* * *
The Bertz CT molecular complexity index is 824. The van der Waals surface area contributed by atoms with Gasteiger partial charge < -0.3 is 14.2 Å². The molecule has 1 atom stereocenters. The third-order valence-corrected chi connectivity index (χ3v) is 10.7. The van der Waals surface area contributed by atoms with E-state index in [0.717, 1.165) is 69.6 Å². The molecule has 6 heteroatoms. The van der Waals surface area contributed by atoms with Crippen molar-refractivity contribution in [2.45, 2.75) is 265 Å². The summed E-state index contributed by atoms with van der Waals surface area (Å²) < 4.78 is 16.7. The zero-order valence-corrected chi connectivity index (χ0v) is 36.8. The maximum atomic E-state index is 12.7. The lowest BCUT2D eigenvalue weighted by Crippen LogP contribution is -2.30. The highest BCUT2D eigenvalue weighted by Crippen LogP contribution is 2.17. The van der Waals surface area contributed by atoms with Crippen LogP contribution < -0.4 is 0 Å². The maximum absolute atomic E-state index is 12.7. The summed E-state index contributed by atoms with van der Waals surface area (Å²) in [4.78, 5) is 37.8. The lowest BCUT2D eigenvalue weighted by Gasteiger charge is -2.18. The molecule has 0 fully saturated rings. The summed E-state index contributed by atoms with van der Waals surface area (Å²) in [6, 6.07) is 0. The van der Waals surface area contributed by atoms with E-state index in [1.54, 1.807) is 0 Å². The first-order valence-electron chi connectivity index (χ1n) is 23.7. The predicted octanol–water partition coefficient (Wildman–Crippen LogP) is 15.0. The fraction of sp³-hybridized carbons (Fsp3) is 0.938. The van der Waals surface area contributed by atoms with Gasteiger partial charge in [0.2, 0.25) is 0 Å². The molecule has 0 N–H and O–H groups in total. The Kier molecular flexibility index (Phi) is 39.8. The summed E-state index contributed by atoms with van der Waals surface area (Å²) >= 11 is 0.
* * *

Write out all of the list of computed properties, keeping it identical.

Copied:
The Bertz CT molecular complexity index is 824. The van der Waals surface area contributed by atoms with Gasteiger partial charge < -0.3 is 14.2 Å². The molecule has 1 atom stereocenters. The third-order valence-corrected chi connectivity index (χ3v) is 10.7. The van der Waals surface area contributed by atoms with E-state index in [0.717, 1.165) is 69.6 Å². The molecule has 6 heteroatoms. The van der Waals surface area contributed by atoms with Crippen molar-refractivity contribution in [2.45, 2.75) is 265 Å². The summed E-state index contributed by atoms with van der Waals surface area (Å²) < 4.78 is 16.7. The zero-order valence-corrected chi connectivity index (χ0v) is 36.8. The maximum atomic E-state index is 12.7. The lowest BCUT2D eigenvalue weighted by Crippen LogP contribution is -2.30. The highest BCUT2D eigenvalue weighted by Crippen LogP contribution is 2.17. The van der Waals surface area contributed by atoms with Crippen LogP contribution < -0.4 is 0 Å². The maximum absolute atomic E-state index is 12.7. The summed E-state index contributed by atoms with van der Waals surface area (Å²) in [4.78, 5) is 37.8. The lowest BCUT2D eigenvalue weighted by Gasteiger charge is -2.18. The molecule has 0 fully saturated rings. The summed E-state index contributed by atoms with van der Waals surface area (Å²) in [6, 6.07) is 0. The van der Waals surface area contributed by atoms with E-state index in [1.54, 1.807) is 0 Å². The first-order valence-electron chi connectivity index (χ1n) is 23.7. The predicted octanol–water partition coefficient (Wildman–Crippen LogP) is 15.0. The fraction of sp³-hybridized carbons (Fsp3) is 0.938. The van der Waals surface area contributed by atoms with Gasteiger partial charge in [0.2, 0.25) is 0 Å². The molecule has 0 N–H and O–H groups in total. The Kier molecular flexibility index (Phi) is 39.8. The summed E-state index contributed by atoms with van der Waals surface area (Å²) >= 11 is 0.